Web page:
There's a reason Hewlett-Packard dominates the market for business-class laser printers. The company knows what business users want: solid performance, no-fuss design, good manageability, and solid tech support. The HP LaserJet 1320, a compact home and office monochrome printer, may not be the cheapest small-office laser available, but it delivers on the essentials and then some. It prints sharp, clean black letters and good graphics that suit professional manuscripts. And unlike modest lasers such as the Brother HL-5140, which costs half the price, this HP offers options your growing business will need, such as a built-in duplexer, a high maximum resolution for grayscale graphics, and the option to buy a model with wired or wireless networking preinstalled. Aside from the single-user 1320, which we reviewed, you can pick from three networkable versions, including the 1320nw with bundled 802.11b/g Wi-Fi. The HP LaserJet 1320 makes a great business investment, whether you work in a one-person shop or a corporate office. The design of the HP LaserJet 1320 screams "made for your cubicle," from its two-tone gray casing and teal- and salmon-colored buttons to its compact, cubic shape, which makes it look like a massive workgroup laser shrunk down to desktop size. Given the clutter on most desks, we appreciate the self-containment of the toaster-shaped 1320. Printed pages come out of the top panel of the printer, and the 250-sheet input drawer slides neatly into the printer's body. This machine has a 14-by-14-by-10-inch (WDH) footprint and weighs 25 pounds.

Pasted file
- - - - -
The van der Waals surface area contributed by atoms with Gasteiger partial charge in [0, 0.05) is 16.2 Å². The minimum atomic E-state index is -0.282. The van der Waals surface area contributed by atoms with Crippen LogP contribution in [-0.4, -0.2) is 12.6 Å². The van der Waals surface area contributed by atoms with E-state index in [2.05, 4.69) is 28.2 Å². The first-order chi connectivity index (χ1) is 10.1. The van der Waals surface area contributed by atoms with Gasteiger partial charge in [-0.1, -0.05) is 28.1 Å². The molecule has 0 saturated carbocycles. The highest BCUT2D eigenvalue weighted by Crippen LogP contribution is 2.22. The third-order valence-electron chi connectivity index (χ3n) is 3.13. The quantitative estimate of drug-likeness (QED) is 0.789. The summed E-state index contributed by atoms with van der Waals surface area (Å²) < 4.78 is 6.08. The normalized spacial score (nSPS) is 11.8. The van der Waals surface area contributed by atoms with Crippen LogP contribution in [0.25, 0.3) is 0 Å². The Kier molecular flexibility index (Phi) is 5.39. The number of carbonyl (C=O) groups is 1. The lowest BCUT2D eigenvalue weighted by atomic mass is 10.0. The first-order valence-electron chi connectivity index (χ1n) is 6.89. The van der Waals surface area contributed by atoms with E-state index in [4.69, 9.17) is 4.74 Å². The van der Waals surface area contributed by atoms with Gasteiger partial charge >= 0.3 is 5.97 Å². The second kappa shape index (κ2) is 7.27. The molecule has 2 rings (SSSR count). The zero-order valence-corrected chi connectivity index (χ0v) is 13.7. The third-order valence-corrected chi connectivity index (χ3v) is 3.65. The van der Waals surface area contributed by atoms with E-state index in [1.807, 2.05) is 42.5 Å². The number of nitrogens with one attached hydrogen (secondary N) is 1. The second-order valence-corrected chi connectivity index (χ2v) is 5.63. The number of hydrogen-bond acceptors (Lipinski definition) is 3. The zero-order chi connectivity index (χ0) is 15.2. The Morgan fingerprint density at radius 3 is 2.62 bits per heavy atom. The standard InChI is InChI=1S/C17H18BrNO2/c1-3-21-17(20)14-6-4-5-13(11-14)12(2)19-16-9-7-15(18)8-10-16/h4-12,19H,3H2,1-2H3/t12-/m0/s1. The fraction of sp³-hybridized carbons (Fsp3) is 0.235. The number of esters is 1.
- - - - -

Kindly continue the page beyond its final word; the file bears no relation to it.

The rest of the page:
The 1320 also features a single-sheet multipurpose input tray, which you can access through a door on the front panel to quickly print letterhead or envelopes one at a time. In case you're printing on heavy media and need a straight paper path, just open the output door on the back panel, and your prints will exit there without curling.
The HP LaserJet 1320 includes both a contemporary USB 2.0 port and an old-fashioned parallel port, but as usual, you'll have to buy the cables separately. If you need to share the printer in a workgroup, you should either pay $100 more up front for the network-ready 1320n or consider the 1320nw, which at $549 (as of the review date) introduces a wireless 802.11b/g print server.The HP LaserJet 1320 merits applause for including a feature that's rare in such a small machine: its built-in duplexer lets you print on both sides of a page without making you flip over the sheets one by one. Given that the advent of e-mail and the Internet have ironically created more paper waste, duplexers are a cost-effective, environmentally friendly must-have for any office. You'll be hard-pressed to find a duplexing desktop laser printer in this price range. The similarly priced Samsung ML-2152W, for one, includes a duplexer but eats up more space on your desk. And whereas most duplexers are noisy, slow, and bulk up the printer's rear end, the 1320's uses a unique approach to cut down the clatter and clutter. Once the machine finishes printing on one side, you'll see the paper slide halfway out of the machine, then get sucked back in for side two.
This printer comes with a 250-sheet input tray, but for another $150 you can add an extra 250-sheet tray for a total input capacity of 500 sheets. You can feed this machine paper up to legal size as well as card stock, envelopes, and transparencies. The HP LaserJet 1320 includes 16MB of RAM, which you can expand to 144MB.